The other side effect of a non breathable rain jacket that uses a hydrophilic membrane is that moisture from your body (sweat, regular evaporation, etc.) won’t be able to escape, causing discomfort & possible damage to the inside of your rain jacket.  

    Which leads us to the 3rd thing you may not have thought about when it comes to rain jackets!

    3. Rain Jackets Must Handle Internal Microenvironments

    We all know that rain jackets are meant to protect us from the rain. But a rain jacket also has to protect itself from us if we want it to last! 

    As we move our bodies generate heat, & increased amounts of moisture - especially in the form of sweat. Little microenvironments are created inside our jackets that are extremely humid.  Not only is this microenvironment hot & muggy, but it’s extremely saline from all the salt in our sweat!

    By nature heat from your body tries to go to places that have less heat. That’s how your wet shirt can dry fairly quickly even on a cloudy day.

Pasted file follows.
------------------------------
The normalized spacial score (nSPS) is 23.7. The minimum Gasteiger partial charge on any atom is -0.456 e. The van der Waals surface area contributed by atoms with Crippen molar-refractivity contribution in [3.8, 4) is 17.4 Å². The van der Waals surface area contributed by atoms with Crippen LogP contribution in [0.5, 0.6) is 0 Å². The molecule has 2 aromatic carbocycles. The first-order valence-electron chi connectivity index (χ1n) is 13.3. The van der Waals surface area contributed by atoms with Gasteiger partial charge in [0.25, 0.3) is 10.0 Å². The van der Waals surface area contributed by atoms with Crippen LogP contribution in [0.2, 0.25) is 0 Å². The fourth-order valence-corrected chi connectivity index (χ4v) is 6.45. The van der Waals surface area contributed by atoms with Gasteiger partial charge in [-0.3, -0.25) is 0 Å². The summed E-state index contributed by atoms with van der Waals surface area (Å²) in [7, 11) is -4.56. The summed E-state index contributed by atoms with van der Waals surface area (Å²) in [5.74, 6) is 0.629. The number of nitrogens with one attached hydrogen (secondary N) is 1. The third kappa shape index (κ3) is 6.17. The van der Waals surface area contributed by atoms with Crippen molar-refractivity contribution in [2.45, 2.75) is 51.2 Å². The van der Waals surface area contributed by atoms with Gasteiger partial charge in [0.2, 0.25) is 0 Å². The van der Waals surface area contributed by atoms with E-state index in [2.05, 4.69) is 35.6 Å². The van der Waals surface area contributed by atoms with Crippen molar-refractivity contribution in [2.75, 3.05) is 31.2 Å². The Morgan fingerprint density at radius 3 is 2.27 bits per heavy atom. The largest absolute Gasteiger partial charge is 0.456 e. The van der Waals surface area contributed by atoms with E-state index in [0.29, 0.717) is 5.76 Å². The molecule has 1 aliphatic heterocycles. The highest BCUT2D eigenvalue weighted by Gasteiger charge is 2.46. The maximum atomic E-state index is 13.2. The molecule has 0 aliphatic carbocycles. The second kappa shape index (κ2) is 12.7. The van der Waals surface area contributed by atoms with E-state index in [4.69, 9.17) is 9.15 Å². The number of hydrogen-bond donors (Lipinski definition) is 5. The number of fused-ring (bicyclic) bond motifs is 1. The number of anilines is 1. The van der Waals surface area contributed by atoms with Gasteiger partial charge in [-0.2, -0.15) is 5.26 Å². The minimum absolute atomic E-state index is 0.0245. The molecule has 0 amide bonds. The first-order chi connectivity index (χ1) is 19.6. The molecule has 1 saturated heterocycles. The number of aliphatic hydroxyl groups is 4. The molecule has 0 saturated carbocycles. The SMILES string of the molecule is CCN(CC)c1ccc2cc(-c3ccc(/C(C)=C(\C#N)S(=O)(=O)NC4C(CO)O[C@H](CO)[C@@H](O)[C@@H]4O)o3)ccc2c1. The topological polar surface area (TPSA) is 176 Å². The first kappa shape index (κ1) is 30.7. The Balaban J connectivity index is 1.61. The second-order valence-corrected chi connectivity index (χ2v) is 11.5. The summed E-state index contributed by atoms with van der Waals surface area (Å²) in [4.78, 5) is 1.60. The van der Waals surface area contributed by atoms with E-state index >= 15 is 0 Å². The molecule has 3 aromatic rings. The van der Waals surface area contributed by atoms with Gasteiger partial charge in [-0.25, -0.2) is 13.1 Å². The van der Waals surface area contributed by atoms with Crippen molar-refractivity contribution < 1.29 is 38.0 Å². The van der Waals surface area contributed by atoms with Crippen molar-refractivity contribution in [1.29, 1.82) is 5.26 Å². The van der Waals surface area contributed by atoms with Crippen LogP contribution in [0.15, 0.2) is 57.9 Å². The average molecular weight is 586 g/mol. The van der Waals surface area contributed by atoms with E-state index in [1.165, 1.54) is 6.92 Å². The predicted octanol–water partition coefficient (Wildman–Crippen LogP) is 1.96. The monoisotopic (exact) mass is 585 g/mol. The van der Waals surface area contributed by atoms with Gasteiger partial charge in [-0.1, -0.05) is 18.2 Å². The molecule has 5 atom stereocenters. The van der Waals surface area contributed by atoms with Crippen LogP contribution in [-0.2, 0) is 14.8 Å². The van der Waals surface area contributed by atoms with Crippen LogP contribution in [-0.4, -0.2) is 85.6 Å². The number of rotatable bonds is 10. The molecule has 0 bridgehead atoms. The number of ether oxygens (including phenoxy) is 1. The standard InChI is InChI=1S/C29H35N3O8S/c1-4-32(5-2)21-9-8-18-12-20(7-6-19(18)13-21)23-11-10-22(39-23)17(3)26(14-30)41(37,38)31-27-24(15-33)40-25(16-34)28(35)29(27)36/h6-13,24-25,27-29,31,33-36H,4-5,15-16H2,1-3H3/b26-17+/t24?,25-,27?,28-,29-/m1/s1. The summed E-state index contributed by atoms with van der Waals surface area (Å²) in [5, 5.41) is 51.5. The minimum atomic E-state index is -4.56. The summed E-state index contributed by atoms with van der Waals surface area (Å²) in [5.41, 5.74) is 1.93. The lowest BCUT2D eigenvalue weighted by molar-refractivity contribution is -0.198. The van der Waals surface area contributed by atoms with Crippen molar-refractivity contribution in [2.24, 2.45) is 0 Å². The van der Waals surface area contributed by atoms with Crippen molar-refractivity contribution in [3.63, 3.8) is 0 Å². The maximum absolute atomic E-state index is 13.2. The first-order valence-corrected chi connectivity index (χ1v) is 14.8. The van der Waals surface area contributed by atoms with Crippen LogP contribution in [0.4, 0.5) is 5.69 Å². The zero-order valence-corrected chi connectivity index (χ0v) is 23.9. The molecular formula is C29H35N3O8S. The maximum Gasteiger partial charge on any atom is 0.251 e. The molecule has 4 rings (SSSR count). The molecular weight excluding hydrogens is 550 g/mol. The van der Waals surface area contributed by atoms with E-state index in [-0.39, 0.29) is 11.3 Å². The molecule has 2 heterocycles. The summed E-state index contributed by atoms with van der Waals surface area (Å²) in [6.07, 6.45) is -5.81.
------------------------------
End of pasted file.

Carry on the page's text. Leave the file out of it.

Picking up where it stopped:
But that can wreak HAVOC on your rain jacket!

    Think about it: all that humid, sweaty moisture trying to push its way through the seam tape, membranes, & seams on the inside of your jacket.  That saline moisture can chemically do a lot of harm to the internal materials of your rain jacket (ESPECIALLY the seam tape) & cause it to eventually fall apart or lose its ability to perform correctly. 

    So you’re really going to want to make sure that your rain jacket is built well enough not only to withstand the weather outside, but also to handle the microenvironment you create inside!  

    Many companies & fabric manufacturers create tests & simulations to mimic the hot, saline microenvironments we create.  These simulations can be accelerated so that in the course of 10 weeks, we would know how well the tested rain jacket would hold up over the course of 10 years. 

    If you want a jacket that lasts, make sure it’s a jacket that has been able to pass these tests!

    Bringing It All Together